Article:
Interview with HIFU Physician: John Jurige, MD
Getting to know your doctor is a great way to feel more comfortable aboutmaking treatment decisions. The preview of an interview below with Dr. John Jurige will give insights into why he became a doctor and how he sees HIFU fitting into the overall prostate cancer treatment landscape. You can read the complete interview here.
When did you decide you wanted to be a doctor?
I cannot remember a time when I did not want to be a doctor. I love science, especially biology, and I wanted to make a difference in the lives of other people.
How did you decide on your particular specialty? Why urology?
My Dad was a urologist and I saw that he enjoyed it. Also, it seemed to me that urology offered the blend of performing procedures that employed a lot of innovative technology with management of more chronic patient problems. I like that mix.
What is your favorite part about being a physician?
There is nothing better than a good outcome. I get very involved emotionally with patients and I try to have empathy at all times. So when a treatment plan works out well, that’s very rewarding.
When did you first learn about HIFU as a treatment for prostate cancer?
I first learned about HIFU ten years ago, but didn’t act on it until a year or so later. I went to Nassau to observe and ask questions.
Why did you initially become interested in HIFU as a treatment for prostate cancer?
I had a very nice patient who was acquainted with HIFU through his own research. He was my first patient. He is now 9 years out from treatment and he’s doing wonderfully. I had extensive experience with prostatectomy and all of the radiation options. I came to the conclusion that many prostate cancers could be managed successfully without the side effects of the other treatments. HIFU fit the bill perfectly. The technology is so elegant and precise. That was really appealing.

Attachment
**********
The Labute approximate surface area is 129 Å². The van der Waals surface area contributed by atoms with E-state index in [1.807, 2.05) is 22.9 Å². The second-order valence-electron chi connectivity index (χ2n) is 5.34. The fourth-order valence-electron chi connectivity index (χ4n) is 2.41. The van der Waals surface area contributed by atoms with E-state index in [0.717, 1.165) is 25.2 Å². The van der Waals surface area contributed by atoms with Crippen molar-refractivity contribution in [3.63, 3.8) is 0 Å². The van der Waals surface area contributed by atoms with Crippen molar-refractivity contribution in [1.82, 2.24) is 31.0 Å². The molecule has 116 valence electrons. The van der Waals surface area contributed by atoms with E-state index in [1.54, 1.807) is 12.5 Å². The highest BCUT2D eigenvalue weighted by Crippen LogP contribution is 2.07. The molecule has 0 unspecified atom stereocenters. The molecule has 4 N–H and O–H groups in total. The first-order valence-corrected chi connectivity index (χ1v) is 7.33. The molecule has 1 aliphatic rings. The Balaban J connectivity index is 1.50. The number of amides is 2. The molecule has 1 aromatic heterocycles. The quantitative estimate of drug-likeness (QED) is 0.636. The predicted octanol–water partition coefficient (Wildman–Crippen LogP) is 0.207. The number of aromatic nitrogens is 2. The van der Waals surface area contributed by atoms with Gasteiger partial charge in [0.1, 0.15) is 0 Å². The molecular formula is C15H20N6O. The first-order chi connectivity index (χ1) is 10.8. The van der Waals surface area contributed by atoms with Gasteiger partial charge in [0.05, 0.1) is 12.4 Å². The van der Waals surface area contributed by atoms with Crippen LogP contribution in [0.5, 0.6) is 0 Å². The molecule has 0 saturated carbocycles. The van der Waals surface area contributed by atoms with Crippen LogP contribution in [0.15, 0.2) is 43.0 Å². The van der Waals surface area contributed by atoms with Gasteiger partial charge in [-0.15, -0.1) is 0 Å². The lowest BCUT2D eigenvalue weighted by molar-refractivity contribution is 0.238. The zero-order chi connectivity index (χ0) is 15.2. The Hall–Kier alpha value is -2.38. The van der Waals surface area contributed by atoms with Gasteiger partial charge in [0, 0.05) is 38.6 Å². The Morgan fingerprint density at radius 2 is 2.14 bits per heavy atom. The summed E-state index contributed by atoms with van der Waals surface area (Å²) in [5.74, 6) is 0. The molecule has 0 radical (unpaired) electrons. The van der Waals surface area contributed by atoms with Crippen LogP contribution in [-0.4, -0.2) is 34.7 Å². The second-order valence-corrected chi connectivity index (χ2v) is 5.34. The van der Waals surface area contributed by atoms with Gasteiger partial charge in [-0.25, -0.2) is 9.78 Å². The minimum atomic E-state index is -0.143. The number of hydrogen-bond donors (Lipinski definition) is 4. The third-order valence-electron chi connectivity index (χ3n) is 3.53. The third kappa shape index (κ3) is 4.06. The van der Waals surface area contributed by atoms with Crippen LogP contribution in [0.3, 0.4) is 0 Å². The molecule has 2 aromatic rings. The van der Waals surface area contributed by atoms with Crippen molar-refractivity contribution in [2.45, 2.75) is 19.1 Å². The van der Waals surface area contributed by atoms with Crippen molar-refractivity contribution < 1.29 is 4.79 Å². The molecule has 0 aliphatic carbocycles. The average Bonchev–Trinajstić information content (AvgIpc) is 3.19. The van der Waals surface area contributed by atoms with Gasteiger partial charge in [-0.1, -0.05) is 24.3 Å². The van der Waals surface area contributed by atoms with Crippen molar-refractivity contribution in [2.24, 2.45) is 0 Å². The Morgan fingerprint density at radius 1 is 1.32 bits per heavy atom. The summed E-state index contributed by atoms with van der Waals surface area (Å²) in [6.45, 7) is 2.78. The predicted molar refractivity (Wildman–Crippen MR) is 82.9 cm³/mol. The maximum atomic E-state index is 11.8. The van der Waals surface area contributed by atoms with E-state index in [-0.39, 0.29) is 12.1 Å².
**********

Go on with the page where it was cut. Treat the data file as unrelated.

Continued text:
In your professional opinion, what are the benefits of HIFU as a treatment for prostate cancer?
For early to intermediate risk cancer, I have come to believe that HIFU therapy is equal to radical surgery in terms of cancer control. And it offers a much more favorable side effect profile. Primarily, minimal to no incontinence risks, and a minimal impact on erectile function.
There are obviously a lot of different treatments for prostate cancer; where do you think HIFU best fits in the prostate cancer landscape?
In addition to what I have mentioned, HIFU can be used focally in selected patients. This is the next advance in prostate cancer care and no technology is better suited than HIFU.
Read more of the interview with Dr. Jurige here.